The Giants are rebuilding an organization around numbers, so much so that they went into the biggest game of the season without Alex Dickerson in their starting lineup. Dickerson has been one of the National League's hottest hitters in September, but the spreadsheets say he shouldn't face a left-hander, and the San Diego Padres sent one out to start Sunday's game.
It can be an adjustment for fans and players alike, but there's no doubt that it's working. Looking for every edge got the Giants to the final inning of their season needing two runs to make a surprise postseason appearance, but they came up short.
The Giants lost 5-4 on Sunday, a day they came out flat and failed to take advantage of a series of breaks. But the numbers will tell you they lost much of this chance to make the postseason before they ever took the field for Game 60.
FanGraphs' projections gave the Giants a 66.3 percent chance of claiming a spot entering Thursday. After the Giants lost in extra innings to the Colorado Rockies, that dropped to 47.9 percent. They actually bumped up to 50.6 percent after splitting a doubleheader with the Padres on Friday, but it should have been much higher.
When you remember the 2020 Giants falling apart on the final weekend, you will remember Sam Coonrod blowing the save in a game that would have all but clinched a spot. After a disappointing performance Saturday, the Giants entered the final day with about a one-in-four chance of making it.
That sounds bleak, and yet, there they were Sunday. Brandon Crawford homered late, and Wilmer Flores pulled heroics out of his back pocket one last time.
But the Giants, comeback kids for so much of this season, couldn't complete this one.
"We fought really hard," manager Gabe Kapler said. "We were going to do everything we possibly could to win that baseball game and get into the postseason. There's no doubt there's going to be disappointment."
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The players who came into the Zoom Room one last time were not particularly down or emotional. Perhaps that's because some will now see wives and kids for the first time in months. Perhaps they hadn't had time to digest this all. Or, perhaps it's because they feel that this team reached its potential, that they surprised outsiders by making it this far.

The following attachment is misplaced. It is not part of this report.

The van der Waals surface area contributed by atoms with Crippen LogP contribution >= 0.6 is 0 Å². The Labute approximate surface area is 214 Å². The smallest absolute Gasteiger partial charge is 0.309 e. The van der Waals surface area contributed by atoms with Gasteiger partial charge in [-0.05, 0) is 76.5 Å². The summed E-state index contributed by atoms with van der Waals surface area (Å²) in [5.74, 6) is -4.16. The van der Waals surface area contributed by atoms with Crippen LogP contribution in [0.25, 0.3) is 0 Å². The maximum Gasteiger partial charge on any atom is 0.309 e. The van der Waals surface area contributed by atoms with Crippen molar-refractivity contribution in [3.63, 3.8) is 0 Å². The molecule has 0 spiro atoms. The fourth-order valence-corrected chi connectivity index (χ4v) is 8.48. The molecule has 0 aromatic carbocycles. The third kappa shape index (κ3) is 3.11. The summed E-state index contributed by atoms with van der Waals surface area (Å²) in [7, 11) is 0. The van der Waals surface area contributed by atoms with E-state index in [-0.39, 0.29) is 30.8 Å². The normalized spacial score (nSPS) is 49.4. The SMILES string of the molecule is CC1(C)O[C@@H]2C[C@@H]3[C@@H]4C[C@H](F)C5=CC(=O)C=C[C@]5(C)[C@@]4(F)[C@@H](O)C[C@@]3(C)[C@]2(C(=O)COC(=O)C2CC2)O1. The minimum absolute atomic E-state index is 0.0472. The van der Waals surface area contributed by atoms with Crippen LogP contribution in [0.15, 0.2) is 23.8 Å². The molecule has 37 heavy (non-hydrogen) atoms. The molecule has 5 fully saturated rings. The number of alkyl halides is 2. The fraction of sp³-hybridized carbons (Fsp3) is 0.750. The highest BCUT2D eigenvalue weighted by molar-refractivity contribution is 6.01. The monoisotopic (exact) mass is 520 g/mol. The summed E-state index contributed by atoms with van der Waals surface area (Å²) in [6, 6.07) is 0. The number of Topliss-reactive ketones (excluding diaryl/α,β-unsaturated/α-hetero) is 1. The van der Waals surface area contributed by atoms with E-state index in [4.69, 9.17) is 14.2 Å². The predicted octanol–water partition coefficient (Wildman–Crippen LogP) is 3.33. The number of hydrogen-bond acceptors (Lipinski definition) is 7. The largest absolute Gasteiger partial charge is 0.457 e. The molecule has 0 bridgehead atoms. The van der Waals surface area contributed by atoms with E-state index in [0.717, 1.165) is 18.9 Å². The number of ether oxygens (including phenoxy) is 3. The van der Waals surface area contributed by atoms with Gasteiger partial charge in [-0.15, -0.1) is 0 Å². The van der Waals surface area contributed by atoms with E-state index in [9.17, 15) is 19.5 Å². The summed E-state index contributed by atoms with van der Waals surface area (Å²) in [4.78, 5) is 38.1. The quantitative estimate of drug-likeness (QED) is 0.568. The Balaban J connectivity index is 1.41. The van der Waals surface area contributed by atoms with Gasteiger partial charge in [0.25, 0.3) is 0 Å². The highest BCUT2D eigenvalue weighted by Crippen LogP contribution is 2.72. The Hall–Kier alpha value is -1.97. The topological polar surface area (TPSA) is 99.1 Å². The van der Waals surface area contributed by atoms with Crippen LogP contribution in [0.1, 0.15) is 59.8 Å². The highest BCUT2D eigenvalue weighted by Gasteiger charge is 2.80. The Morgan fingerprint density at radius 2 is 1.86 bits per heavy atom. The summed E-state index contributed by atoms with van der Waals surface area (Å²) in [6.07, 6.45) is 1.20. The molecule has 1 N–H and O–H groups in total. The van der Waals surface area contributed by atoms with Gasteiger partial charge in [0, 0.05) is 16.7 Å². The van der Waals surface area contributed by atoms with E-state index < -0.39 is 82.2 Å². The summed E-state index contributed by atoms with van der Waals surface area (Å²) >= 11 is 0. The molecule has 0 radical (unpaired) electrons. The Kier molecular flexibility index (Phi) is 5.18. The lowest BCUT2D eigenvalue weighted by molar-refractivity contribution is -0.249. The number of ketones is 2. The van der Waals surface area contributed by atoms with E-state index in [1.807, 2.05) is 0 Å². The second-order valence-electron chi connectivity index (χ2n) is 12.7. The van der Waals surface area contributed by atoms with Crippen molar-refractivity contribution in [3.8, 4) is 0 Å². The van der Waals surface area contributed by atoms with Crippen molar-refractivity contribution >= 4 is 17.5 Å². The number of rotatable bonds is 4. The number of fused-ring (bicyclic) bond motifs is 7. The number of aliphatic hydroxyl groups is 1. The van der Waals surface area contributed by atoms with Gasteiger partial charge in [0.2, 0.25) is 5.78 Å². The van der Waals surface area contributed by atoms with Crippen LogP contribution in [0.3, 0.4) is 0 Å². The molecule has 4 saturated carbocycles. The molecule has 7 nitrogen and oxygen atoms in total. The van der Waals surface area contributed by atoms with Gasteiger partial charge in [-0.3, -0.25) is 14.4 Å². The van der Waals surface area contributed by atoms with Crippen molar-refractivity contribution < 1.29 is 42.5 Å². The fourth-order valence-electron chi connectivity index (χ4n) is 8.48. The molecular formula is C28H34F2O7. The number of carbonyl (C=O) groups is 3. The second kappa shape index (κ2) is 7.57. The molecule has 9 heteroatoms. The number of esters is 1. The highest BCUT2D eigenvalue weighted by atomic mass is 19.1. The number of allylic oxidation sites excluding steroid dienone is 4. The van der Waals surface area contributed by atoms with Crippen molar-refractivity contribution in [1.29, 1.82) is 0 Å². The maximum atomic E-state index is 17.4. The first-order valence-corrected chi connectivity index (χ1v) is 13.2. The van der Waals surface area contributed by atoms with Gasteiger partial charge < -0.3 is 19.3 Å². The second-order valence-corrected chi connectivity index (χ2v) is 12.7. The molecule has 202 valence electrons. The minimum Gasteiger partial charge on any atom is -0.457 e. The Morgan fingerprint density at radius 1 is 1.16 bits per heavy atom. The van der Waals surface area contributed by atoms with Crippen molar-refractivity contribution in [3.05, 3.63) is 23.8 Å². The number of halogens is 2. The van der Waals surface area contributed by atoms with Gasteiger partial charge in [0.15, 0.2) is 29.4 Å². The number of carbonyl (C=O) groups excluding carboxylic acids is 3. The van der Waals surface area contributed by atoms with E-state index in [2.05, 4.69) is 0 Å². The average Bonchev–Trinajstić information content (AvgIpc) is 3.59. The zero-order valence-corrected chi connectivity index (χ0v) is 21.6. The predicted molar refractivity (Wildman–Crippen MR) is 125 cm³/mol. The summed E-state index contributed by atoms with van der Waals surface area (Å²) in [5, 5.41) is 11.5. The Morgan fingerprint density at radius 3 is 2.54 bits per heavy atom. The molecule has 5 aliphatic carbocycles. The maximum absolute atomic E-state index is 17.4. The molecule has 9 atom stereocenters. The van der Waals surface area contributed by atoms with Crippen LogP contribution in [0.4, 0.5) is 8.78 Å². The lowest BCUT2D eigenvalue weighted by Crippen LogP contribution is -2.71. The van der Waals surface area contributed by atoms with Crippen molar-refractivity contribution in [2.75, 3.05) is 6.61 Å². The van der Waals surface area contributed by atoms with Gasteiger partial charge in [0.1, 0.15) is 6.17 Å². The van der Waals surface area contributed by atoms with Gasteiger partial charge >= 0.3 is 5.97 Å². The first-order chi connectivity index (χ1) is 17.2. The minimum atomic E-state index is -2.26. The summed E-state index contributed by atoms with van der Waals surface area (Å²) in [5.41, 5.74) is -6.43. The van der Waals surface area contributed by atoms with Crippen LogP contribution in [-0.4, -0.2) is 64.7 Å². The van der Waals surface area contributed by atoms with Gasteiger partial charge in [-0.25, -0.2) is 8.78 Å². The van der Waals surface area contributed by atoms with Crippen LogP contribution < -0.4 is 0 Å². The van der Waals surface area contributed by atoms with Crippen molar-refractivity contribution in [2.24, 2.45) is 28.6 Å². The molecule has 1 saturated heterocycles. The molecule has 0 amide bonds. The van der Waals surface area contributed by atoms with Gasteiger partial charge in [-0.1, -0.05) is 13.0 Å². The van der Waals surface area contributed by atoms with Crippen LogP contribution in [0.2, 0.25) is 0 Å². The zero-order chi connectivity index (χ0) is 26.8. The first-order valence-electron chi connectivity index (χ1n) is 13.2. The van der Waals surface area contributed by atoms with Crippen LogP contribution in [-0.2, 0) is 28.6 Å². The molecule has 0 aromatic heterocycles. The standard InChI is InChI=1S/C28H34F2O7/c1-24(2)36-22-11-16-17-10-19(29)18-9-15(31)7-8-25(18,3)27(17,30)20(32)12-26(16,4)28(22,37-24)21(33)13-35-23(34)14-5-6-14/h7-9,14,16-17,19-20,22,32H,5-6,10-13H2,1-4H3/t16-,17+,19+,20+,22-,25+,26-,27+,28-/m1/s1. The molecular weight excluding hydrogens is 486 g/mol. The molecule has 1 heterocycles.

Nobody had the Giants in the postseason in their preseason predictions, but Kapler and his staff pieced together one of the better -- and more resilient -- lineups in the National League. Yes, it might have shocked some Giants fans to tune in and see Darin Ruf, not Dickerson, starting the game, but that stuff has worked for two months. Familiar veterans had career years. Newcomers blossomed. Mike Yastrzemski was an MVP candidate for a while, and Austin Slater showed tremendous growth.
The bullpen got better after a brutal start, although there were some late meltdowns that will be grouped with August's Trevor Gott sequence in the story of this season. The Giants never had enough reliable starting pitching, but they did get 10 strikeouts out of Drew Smyly on the final day. The defense solidified when Crawford reemerged as an everyday force and Brandon Belt and Evan Longoria came off the injured list.
It all added up to 29-31, a game better than Kapler's former team and the same record as the Milwaukee Brewers, who held the tiebreaker by virtue of having a better in-division record.
The Giants outscored their opponents by two runs over 60 games. They were the only NL team to have a positive differential and not make the playoffs because when it really mattered, they came up short for three games.
"Baseball happened," said Yastrzemski, the MVP of the 2020 team. "That's how the game goes. We ran into a good team and they were executing. Every time that we would punch they would punch back. They didn't take any games off. We just fell a little bit short, there's no rhyme or reason. Sometimes you're playing good, sometimes you're not. We just weren't exactly on top of our best game the past three games."
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Yastrzemski finished his first full season in the on-deck circle, watching as Slater took an awful called strike three. Had the Giants completed the latest comeback, he would have led off Wednesday night at Dodger Stadium. That's where some of the real disappointment comes in.
The Giants finished 7-19 against teams above .500, but they won four of 10 against the Los Angeles Dodgers. They play them tough, and you can bet they would have gone into Dodger Stadium embracing the role of massive, massive underdog.
This rebuild has always been designed to get the Giants partly to this point. They want to build another NL West superpower, and there might be some massive Giants-Dodgers matchups down the line. This odd season, with a shortened schedule and expanded playoff field, allowed the Giants to try and speed up the process, but they came up just short.
"It would have been fun," Crawford said. "This season we played them as tough as anybody has. It would have been a fun series for sure, but I don't think it really mattered who it was going to be against. We just wanted to get in."